Interior Paramour

Episode Three Hundred Fourteen: Interior Paramour.
In which old apartments come to visit.

1 comment:

  1. 'Where old apartments come to visit' was one of the original 'Art' lines in this strip, dating back to its earliest inception several decades ago. It referred to dreams, narratives of inspiration in which past selves, represented as apartments (or so I interpret) stop by my consciousness for a brief cuppa.

    My dreams are always about places: fields, woods, or apartments. Mostly apartments. Old apartments in which I used to live, with sloping floors and poorly-fitted doors. They never actually existed, but they did exist. And there are often surprise doors that I hadn't noticed before, leading to entirely new rooms, second apartments, that were always there, but never discovered or utilized. These rooms similarly dilapidated, but it's still a treasure to discover them.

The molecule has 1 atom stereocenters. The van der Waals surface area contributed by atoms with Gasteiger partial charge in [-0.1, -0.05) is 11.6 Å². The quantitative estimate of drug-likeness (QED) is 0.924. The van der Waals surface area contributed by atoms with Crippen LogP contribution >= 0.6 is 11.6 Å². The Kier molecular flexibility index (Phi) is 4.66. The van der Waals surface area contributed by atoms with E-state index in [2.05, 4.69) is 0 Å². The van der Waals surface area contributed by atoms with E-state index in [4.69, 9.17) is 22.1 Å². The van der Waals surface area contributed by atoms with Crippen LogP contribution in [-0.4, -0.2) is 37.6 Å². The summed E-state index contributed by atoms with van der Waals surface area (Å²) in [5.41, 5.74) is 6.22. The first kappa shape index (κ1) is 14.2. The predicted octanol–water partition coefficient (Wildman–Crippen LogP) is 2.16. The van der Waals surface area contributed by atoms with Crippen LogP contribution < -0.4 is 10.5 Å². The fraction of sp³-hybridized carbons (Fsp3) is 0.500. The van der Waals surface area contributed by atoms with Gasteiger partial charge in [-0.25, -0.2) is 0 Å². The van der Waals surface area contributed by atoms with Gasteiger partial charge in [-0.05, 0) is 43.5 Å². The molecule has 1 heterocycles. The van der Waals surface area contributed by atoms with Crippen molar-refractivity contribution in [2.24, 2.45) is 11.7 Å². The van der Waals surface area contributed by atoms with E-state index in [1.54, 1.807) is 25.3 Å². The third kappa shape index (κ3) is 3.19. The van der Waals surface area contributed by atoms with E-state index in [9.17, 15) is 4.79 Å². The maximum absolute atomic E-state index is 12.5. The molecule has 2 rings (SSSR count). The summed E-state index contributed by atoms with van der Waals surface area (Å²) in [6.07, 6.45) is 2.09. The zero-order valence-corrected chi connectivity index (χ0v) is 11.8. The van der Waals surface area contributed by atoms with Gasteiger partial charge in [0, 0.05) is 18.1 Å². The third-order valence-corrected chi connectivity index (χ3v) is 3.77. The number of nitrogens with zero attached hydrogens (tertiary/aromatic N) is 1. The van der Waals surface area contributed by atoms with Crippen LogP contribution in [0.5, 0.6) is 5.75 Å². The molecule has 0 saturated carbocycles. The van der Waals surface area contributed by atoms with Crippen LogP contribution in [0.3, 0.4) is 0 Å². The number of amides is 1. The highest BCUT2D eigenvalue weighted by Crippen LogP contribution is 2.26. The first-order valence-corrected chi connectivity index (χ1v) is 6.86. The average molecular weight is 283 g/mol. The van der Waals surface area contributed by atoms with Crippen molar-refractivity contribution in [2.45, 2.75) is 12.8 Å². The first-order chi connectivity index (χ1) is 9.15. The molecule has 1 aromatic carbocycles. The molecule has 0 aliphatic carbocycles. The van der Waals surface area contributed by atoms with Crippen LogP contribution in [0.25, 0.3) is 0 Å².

I rarely dream about other people.

    I'd had a dream about an old apartment, and was thinking of that line.

    Wallace Stevens coming visiting, too; the phrase 'interior paramour' ringing around my skull. So I looked up 'Final Soliloquy of the Interior Paramour', which I take to be a later poem - written in the 50's, perhaps. It speaks of the act of lighting that first interior light at the end of the day. As darkness falls, we take an action against that darkness, an assertion of agency, and this - in a familiar Stevens theme - is the agency of the Imagination, which itself creates order against the chaos of night. There is a communal sense in this evening ritual, and, in this way, this act of the Imagination is the act of what we formerly referred to as 'God'; it is the "intensest rendezvous," it comforts us regardless of our place in the universe.

    The poem contains the phrase "in the evening air", which echoes Theodore Roethke's poem "In Evening Air" (though likely predates by at least a decade). Roethke's evening, however, is an opposing image:

    I see, in evening air,
    How slowly dark comes down on what we do.

    Stevens' sense of community, however, is reminiscent of Jung's Collective Unconscious, which does thematically connect it with Roethke. That said, I have no idea whether Stevens had any contact with Jung's theories.



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